One cost-effective way of increasing confidence in flow meter data accuracy is to use a technique known as data validation and reconciliation. This is a statistical method that may be used to evaluate the quality of flow measurement data from all types of industrial plants.
Data validation and reconciliation can be applied to many different types of industrial plant, from simple systems consisting of only a few measurements to complicated systems with several hundred. Due to the large number of calculations involved, data reconciliation is particularly suited to software applications.
So, what do data validation and reconciliation tell us? First and foremost, it may be used as a diagnostic tool to pinpoint exactly which meters are operating outside their uncertainty bands. This may indicate that operators have made incorrect assumptions about the uncertainty of the meter. This can be changed and the reconciliation re-run with the new value. Alternatively, it could mean that the meter has drifted out of calibration or that a fault has developed. Either way, the ability of the technique to highlight anomalies will allow operators to target maintenance at specific equipment – with obvious financial benefits. The data redundancy required by the method also gives the reconciled data greater accuracy and reliability than the unchecked data.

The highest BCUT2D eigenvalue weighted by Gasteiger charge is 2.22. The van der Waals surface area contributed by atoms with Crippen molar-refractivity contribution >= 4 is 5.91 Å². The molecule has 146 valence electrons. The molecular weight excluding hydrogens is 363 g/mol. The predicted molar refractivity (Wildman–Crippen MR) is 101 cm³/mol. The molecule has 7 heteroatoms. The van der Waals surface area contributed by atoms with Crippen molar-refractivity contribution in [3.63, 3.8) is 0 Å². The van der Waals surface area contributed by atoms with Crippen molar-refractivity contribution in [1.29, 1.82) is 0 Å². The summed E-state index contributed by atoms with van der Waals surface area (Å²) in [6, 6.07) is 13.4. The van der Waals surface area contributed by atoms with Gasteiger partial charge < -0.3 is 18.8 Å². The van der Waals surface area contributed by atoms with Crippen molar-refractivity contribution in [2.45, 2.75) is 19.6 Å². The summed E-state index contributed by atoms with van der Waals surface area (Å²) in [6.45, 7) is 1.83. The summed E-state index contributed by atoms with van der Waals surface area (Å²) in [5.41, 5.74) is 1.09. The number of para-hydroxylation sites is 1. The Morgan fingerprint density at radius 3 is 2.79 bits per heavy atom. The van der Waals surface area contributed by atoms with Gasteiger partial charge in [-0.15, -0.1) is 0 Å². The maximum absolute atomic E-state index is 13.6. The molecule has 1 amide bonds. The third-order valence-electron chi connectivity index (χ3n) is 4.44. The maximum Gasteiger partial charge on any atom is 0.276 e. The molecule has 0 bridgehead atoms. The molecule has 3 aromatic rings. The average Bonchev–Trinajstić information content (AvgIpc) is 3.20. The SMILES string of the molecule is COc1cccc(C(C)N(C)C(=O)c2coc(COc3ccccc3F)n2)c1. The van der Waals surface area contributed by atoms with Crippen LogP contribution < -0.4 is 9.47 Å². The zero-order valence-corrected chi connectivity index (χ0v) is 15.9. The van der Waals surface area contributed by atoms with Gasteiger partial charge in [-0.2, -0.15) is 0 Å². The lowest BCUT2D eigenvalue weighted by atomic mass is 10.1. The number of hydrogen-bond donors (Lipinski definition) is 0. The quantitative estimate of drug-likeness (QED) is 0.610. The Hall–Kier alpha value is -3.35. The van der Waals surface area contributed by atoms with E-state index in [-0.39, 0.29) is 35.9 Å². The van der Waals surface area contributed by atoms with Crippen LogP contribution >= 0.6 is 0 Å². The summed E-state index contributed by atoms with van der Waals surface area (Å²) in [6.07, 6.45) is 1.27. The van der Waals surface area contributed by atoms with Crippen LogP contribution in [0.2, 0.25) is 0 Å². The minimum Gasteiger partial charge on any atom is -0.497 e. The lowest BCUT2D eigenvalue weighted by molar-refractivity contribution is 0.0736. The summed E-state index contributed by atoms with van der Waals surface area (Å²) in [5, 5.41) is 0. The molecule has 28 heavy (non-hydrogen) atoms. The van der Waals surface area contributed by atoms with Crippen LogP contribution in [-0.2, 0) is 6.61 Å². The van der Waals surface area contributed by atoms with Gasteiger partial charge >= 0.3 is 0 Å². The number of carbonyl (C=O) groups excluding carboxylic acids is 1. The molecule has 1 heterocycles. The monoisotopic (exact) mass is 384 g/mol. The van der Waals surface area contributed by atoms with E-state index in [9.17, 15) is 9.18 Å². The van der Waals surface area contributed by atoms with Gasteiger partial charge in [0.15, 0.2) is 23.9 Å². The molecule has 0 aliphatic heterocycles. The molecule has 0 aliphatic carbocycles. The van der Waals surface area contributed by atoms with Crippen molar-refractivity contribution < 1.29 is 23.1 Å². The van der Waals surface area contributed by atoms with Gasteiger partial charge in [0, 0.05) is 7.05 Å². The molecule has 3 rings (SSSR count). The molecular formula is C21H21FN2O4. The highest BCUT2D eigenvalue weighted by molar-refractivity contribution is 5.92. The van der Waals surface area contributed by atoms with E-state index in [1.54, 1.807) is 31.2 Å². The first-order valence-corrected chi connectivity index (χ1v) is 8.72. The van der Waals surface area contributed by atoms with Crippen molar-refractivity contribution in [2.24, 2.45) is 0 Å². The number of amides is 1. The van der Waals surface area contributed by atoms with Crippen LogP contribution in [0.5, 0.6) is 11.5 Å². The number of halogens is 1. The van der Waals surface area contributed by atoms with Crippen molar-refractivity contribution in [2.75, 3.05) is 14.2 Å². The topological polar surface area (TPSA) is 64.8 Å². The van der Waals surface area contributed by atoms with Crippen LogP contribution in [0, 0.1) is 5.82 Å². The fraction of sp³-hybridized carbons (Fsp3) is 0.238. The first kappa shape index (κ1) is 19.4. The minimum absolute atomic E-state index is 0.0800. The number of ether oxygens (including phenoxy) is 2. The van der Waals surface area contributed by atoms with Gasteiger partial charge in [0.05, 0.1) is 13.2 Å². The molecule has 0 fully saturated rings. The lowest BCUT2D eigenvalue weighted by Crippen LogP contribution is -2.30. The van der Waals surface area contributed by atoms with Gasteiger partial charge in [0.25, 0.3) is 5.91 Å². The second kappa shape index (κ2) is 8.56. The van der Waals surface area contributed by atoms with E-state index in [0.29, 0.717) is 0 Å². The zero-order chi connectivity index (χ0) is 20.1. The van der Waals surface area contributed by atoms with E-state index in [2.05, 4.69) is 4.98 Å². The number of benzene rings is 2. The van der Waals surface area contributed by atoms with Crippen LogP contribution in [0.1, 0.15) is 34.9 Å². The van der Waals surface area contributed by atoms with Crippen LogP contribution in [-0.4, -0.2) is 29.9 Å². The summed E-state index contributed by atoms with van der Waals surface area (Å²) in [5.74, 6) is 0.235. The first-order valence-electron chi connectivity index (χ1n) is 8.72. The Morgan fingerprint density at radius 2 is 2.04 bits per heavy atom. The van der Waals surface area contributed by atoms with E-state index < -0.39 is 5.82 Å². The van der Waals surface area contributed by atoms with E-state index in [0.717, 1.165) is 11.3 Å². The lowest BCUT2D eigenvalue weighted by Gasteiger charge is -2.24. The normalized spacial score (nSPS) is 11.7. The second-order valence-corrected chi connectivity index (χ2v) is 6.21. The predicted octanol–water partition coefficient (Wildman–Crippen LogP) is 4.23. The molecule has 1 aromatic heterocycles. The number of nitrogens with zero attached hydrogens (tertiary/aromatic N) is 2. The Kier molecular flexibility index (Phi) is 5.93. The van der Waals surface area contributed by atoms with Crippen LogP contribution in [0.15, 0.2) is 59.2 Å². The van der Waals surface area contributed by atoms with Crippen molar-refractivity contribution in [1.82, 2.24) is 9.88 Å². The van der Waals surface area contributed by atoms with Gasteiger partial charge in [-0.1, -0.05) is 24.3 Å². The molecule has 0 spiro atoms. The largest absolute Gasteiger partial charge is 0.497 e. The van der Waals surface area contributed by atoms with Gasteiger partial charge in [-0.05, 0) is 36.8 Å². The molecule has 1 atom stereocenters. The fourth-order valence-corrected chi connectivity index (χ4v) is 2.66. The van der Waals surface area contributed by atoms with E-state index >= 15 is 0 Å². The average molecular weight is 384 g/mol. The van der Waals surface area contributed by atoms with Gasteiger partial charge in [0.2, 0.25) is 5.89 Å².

Data reconciliation is not magic – it does not introduce new data that is not there already. What it does is allow operators of plant to make the most of the data that they have – with the accompanying financial and operational benefits.
Fault prediction analysis – by making use of historical data and using machine learning techniques it should be possible to predict where leakage is likely to occur in the water networks.
Combining multiple data analysis techniques such as these will allow modern software techniques to be developed that will enable water companies to:
- Verify the performance of modern electronic flow meters
- Perform network analysis and identify leakage on their networks
- Predict where leakage events may happen in the future
Data is the most valuable asset
Optimising data utilisation is an operational imperative, especially to water companies under environmental, regulatory and resource pressure. Failure to protect significant metering investments, by not complementing it with modern and cost-effective data analysis techniques, risks increased capital and operational expenditure through poor targeting of effort.
Therefore, smart metering and network analysis will have to be used together to achieve the improvements necessary to meet the challenges facing the water industry today. This will give water companies much more confidence in their data, alongside their investment decisions and operational expenditure levels. The application of these techniques, along with the recent advances in electronics and computing power, will give water companies the tools to meet the challenges facing them in the 21st century.
*UK: daily water usage per person 2020 | Statista
Carl Wordsworth, Head of Water Sector at TÜV SÜD National Engineering Laboratory, a world-class provider of technical consultancy, research, testing and program management services. Part of the TÜV SÜD Group, it is also a global centre of excellence for flow measurement and fluid flow systems and is the UK’s Designated Institute for Flow Measurement.